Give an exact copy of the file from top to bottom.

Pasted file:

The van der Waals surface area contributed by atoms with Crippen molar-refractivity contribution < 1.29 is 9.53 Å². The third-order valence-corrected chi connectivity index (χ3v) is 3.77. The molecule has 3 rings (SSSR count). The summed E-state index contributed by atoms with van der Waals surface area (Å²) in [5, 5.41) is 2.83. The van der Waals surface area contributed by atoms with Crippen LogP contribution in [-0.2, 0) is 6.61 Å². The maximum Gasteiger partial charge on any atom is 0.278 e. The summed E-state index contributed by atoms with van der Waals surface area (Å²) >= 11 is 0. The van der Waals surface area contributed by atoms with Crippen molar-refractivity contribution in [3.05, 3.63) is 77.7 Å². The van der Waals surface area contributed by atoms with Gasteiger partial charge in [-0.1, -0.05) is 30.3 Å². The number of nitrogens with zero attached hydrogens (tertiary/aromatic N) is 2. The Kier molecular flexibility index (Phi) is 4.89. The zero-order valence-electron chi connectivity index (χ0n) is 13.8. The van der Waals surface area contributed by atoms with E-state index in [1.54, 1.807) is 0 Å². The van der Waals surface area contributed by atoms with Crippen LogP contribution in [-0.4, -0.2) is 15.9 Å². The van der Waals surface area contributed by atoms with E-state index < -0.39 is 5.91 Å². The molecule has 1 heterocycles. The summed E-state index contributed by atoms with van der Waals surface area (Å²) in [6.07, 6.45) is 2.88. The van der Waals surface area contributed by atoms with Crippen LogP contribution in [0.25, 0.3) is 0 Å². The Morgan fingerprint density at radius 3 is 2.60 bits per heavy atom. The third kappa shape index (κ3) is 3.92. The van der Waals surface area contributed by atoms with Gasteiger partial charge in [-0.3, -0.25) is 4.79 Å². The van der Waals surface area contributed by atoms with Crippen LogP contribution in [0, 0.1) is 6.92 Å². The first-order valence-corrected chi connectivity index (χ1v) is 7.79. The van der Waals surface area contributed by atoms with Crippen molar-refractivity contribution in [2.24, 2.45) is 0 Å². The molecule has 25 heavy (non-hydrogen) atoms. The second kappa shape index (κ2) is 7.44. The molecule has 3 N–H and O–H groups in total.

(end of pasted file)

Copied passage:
The van der Waals surface area contributed by atoms with Crippen molar-refractivity contribution < 1.29 is 9.53 Å². The third-order valence-corrected chi connectivity index (χ3v) is 3.77. The molecule has 3 rings (SSSR count). The summed E-state index contributed by atoms with van der Waals surface area (Å²) in [5, 5.41) is 2.83. The van der Waals surface area contributed by atoms with Crippen LogP contribution in [-0.2, 0) is 6.61 Å². The maximum Gasteiger partial charge on any atom is 0.278 e. The summed E-state index contributed by atoms with van der Waals surface area (Å²) >= 11 is 0. The van der Waals surface area contributed by atoms with Crippen molar-refractivity contribution in [3.05, 3.63) is 77.7 Å². The van der Waals surface area contributed by atoms with Gasteiger partial charge in [-0.1, -0.05) is 30.3 Å². The number of nitrogens with zero attached hydrogens (tertiary/aromatic N) is 2. The Kier molecular flexibility index (Phi) is 4.89. The zero-order valence-electron chi connectivity index (χ0n) is 13.8. The van der Waals surface area contributed by atoms with E-state index in [1.54, 1.807) is 0 Å². The van der Waals surface area contributed by atoms with Crippen LogP contribution in [-0.4, -0.2) is 15.9 Å². The van der Waals surface area contributed by atoms with E-state index < -0.39 is 5.91 Å². The molecule has 1 heterocycles. The summed E-state index contributed by atoms with van der Waals surface area (Å²) in [6.07, 6.45) is 2.88. The van der Waals surface area contributed by atoms with Crippen LogP contribution in [0.25, 0.3) is 0 Å². The Morgan fingerprint density at radius 3 is 2.60 bits per heavy atom. The third kappa shape index (κ3) is 3.92. The van der Waals surface area contributed by atoms with Gasteiger partial charge in [-0.3, -0.25) is 4.79 Å². The van der Waals surface area contributed by atoms with Crippen LogP contribution in [0, 0.1) is 6.92 Å². The first-order valence-corrected chi connectivity index (χ1v) is 7.79. The van der Waals surface area contributed by atoms with Crippen molar-refractivity contribution in [2.24, 2.45) is 0 Å². The molecule has 25 heavy (non-hydrogen) atoms. The second kappa shape index (κ2) is 7.44. The molecule has 3 N–H and O–H groups in total.